"Of the 180 destinations surveyed by, prices fell fastest in Ireland, where prices have dropped 51% to an average £125 for a week’s car rental. There are also bargains to be had in Gibraltar, (where prices fell by 35% to £195) and major Spanish destinations."

The article also covers such topics as passport out of date...what do you do? - Mobile phones - Rynair's luggage rules and travel currency.

The Independent is on sale today, however if you have missed buying a copy, see the aricle Here

Wednesday 20 July 2011

Renting a car in the USA is quite cheap until you get all the add-ons

A friend recently rented a car for six days in the USA and the initial charge of $150 (GBP£90) looked very attractive, however the final bill came out in the region of $590 (£370 approx) which is quite a difference.

On analyzing the car hire company’s bill there a “luxury” item Sat Navigation GPS unit costing around $10 a day . For many drivers this is an essential for finding their way about and owners of Sat Navs, it now makes sense to actually bring your personal unit on holiday, provided it is set up for the country you are visiting.

It is very important to check this first as otherwise you arrive at your holiday or business destination, collect the rental car and next you plug the system in. It might not have a US or German road map programme installed so you then have to try and rent one.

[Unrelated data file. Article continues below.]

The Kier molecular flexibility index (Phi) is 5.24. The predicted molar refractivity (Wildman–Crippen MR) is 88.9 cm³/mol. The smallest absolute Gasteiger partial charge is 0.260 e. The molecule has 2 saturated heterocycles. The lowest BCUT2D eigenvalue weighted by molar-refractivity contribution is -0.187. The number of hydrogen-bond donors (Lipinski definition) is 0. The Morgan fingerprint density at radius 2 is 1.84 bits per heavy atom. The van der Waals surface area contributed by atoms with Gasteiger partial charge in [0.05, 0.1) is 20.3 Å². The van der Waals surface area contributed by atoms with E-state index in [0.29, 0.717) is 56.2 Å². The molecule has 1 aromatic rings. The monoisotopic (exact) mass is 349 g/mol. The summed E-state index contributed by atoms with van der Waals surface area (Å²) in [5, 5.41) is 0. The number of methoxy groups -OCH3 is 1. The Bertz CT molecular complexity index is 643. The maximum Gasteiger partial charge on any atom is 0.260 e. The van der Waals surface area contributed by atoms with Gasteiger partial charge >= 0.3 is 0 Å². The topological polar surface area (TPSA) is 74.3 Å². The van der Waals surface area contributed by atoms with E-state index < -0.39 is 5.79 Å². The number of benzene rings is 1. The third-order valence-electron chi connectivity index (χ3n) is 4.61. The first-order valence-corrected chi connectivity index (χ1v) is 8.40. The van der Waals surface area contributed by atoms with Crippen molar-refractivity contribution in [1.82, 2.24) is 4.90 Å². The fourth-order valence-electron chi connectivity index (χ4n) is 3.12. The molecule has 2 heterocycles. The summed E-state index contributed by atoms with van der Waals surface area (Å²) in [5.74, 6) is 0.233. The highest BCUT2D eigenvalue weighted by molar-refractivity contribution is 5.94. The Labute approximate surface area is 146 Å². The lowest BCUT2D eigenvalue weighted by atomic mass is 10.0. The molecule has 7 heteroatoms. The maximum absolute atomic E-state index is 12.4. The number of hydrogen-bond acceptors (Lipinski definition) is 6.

The excess insurance was the expensive part over $250 for 6 days (£155 approx) which is a lot of money. You can buy an annual US and Canada policy for around £110 ($177 approx) or a daily one for under £7 ($11). This will save a great deal of money on the rental, but insurance companies advise you must show the policy documents to the car rental agency people before you sign up their paperwork.

Other ad-ons appear to be local state taxes, sales taxes and excess taxes which mount up on a daily basis. There is nothing you can do to reduce this however if the car hire company levies a refueling charge, bring the car back full.

Check the rental agreement to see if you have “free miles” or just a limited number. If they are not going to be sufficient for your needs, find out what additional costs are likely to be.

Do not bring the car back late as you might incur additional rental charges and most important, when you collect the car do check for any damage. If you find any that has not been noted, find a member of staff and get it signed off. This is sometimes difficult to do if you are in a hurry, it is dark or raining or all three at once!

You will find that your hire car will be an automatic transmission. If you are not used to driving one, never driven one you will soon get used to it, but take it carefully. If you normally live in the UK, Ireland, Malta or Cyprus and drive a manual transmission car you will have to get used to driving an automatic car and one on the right hand side of the road.